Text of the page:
A question-and-testimony session followed, during which many people lined up at a microphone to express utter rage towards the planning department. An early theme was criticism towards the lack of official notice for the meeting and that two weeks for follow-up public comment is too short. Many single family homeowners were dismayed at the tall structures being built next door and the resultant loss of backyard privacy and sunlight, arguing that architects are insensitive to neighboring properties. Others suggested that the movement for affordable housing is misdirected, because the older and smaller apartments buildings that are being replaced have naturally lower rents. Some people noted that the goal of increasing density and reducing parking is foolhardy amid the region’s upcoming transit cuts. And several suggested specifically removing the 4 foot increase for sub-grade floors, and to thunderous applause, one man advocated a complete stop on permits for LR3 projects until the code is revised.
After hearing complaints about the city’s focus towards new residents, not current ones, a Capitol Hill resident asked the audience to recall the neighborhood’s inclusive spirit and argued growth is good for increasing social diversity. On that point, a supporter of increased density pointed out that the vast majority of the audience was made up of older white homeowners and did not represent the views of young renters. Others were supportive of growth but said it needed to be concentrated on arterial streets and areas with existing multi-family housing, such as Broadway and the Pike-Pine corridor, not near single-family homes.
The meeting became unhinged several times when people in the audience tried to talk over the person who had the floor or yell obscenities, prompting city staff to step in and remind attendees to remain civil. It also veered off topic with complaints about ‘aPodments‘ and the city’s unwillingness to impose infrastructure exactions on developers.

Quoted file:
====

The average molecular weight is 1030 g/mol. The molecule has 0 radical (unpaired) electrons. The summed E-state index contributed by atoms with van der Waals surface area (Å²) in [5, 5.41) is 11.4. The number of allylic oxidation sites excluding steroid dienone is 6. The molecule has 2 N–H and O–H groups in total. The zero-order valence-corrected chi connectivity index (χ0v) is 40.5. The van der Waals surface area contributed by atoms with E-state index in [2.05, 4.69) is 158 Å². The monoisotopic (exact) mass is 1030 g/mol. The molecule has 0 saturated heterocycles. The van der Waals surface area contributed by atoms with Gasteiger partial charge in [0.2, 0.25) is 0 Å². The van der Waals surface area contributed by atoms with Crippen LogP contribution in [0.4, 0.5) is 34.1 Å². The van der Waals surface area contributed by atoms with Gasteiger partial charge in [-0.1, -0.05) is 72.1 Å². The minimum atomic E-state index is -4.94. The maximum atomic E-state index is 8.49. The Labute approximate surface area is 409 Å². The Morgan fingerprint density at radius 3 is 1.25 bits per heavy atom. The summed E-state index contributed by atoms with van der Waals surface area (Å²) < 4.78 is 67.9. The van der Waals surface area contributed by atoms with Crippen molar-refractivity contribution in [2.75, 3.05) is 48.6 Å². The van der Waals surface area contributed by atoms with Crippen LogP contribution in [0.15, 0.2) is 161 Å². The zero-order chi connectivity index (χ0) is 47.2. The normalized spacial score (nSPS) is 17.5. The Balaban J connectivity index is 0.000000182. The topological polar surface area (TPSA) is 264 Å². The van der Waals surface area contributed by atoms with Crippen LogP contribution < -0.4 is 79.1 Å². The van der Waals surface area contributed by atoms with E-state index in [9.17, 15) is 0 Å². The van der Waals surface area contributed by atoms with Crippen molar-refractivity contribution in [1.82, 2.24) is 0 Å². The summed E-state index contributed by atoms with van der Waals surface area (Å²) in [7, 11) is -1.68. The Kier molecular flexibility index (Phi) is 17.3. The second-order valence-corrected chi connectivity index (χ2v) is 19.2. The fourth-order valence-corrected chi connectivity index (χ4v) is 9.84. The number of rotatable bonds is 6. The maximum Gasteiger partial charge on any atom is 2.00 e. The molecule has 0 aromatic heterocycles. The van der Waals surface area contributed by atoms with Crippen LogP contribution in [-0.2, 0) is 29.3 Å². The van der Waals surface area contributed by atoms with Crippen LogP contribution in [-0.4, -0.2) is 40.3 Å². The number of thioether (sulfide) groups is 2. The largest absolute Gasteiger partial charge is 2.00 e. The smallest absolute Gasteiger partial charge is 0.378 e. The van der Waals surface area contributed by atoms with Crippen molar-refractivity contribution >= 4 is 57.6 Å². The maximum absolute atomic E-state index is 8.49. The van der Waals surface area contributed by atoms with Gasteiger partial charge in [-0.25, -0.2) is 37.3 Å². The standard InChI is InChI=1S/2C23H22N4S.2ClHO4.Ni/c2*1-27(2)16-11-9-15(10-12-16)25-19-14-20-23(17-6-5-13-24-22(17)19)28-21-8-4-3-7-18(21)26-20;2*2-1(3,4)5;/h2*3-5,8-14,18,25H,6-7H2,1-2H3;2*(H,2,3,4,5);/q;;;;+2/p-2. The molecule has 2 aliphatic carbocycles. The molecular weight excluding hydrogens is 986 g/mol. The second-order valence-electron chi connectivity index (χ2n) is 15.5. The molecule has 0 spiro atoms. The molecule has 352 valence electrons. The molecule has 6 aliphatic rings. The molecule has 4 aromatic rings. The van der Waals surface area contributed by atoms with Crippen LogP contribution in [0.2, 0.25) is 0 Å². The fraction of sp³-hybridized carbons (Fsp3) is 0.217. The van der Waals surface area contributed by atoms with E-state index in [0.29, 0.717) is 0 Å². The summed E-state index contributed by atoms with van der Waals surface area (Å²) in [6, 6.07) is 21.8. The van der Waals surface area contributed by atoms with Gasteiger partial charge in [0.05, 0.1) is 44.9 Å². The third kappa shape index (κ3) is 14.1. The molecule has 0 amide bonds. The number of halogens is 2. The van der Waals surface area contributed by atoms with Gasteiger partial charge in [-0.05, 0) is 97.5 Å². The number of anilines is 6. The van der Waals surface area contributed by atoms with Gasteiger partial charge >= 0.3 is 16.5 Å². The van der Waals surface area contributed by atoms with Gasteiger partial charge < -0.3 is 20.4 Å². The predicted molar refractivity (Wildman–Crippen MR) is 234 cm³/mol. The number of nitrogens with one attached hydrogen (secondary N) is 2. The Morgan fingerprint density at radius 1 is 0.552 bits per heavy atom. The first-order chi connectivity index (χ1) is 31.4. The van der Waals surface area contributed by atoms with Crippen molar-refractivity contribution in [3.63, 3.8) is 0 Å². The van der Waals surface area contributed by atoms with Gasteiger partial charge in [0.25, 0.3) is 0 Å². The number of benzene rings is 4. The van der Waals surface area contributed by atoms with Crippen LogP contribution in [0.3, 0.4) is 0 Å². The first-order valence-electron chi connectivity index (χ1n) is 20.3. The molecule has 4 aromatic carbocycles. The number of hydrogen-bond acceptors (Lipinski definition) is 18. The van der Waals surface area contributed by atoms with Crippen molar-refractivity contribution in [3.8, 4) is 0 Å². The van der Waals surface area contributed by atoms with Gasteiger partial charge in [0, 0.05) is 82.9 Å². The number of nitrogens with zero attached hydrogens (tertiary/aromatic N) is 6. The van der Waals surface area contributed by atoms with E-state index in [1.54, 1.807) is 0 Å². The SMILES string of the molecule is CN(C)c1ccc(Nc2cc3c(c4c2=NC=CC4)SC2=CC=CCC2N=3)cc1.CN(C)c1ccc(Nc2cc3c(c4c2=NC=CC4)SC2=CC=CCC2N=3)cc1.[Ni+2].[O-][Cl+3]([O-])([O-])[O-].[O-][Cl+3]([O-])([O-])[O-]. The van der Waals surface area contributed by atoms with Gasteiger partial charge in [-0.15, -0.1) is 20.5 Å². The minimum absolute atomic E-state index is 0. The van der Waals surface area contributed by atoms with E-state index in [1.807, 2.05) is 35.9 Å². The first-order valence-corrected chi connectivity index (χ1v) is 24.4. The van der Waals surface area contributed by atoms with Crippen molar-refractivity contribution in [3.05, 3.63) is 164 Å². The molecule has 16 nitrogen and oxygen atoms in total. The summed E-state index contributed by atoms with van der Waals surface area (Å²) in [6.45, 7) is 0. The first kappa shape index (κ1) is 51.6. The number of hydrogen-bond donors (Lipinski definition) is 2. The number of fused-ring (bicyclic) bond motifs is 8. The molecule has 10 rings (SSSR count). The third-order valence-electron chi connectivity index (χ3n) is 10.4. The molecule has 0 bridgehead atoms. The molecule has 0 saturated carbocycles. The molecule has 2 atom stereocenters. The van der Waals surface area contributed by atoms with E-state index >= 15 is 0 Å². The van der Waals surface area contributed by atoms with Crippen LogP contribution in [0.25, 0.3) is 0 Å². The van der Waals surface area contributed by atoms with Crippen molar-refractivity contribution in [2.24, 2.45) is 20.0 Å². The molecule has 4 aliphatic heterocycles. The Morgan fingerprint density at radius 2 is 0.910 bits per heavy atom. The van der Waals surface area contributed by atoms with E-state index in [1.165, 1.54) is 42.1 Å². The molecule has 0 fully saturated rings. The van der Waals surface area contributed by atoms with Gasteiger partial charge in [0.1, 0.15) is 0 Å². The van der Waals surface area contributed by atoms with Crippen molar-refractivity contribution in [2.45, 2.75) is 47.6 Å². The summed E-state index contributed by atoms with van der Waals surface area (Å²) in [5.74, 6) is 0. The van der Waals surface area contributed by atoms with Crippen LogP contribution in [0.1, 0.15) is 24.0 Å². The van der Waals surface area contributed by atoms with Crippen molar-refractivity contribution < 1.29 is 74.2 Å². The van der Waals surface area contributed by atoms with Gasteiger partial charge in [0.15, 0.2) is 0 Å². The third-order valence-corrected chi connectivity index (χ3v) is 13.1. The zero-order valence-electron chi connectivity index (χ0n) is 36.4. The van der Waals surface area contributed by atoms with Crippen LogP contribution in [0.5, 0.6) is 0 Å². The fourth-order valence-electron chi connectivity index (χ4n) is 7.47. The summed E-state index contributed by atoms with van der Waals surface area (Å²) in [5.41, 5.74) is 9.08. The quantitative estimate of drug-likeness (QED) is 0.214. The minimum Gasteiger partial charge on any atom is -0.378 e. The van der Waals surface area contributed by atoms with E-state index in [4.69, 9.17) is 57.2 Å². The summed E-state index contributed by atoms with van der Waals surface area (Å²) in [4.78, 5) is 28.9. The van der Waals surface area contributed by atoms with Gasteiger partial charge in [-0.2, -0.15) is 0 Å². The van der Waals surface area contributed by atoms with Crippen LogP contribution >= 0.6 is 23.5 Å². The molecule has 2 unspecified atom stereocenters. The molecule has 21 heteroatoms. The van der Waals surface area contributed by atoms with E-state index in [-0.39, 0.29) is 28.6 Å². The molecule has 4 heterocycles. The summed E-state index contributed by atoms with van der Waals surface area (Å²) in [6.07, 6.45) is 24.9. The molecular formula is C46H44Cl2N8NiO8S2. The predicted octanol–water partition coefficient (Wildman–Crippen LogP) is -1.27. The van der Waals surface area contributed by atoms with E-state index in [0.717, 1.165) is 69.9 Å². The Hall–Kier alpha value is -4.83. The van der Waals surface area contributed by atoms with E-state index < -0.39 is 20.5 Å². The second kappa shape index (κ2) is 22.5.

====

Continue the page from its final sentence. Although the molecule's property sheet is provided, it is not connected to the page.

Many legitimate concerns were raised by residents, and the meeting revealed a much broader concern for increasing density citywide. Plopping large buildings among small homes can disrupt the urban fabric, so DPD staff should look at downzoning some areas to protect historical districts while upzoning in areas better suited for high-density, like on major streets with retail presence and transit connections. It would also be simpler to remove code exceptions and be more straightforward on what heights the city wants; height bonuses in commercial zones are usually rewarded on the basis of public amenities like open space or public restrooms, so it’s unclear how residential lowrise bonuses based only on private design benefit the public. As some attendees mentioned, the public also needs more data on recent development in LR3 zones before a decision is made.
The fact remains that Seattle is an urban city experiencing rapid growth, and because there is no virgin land left, many new residents will need to be accommodated in taller buildings. The long democratic process that Seattle is known for, along with its active citizenry, will likely lead to a delay of the Council vote and plenty of time to flesh out common ground and compromises. Yet if the density-opposition continues being uncivil in public discourse, it is not imaginable they will win many favors.
Video of the meeting can be viewed here.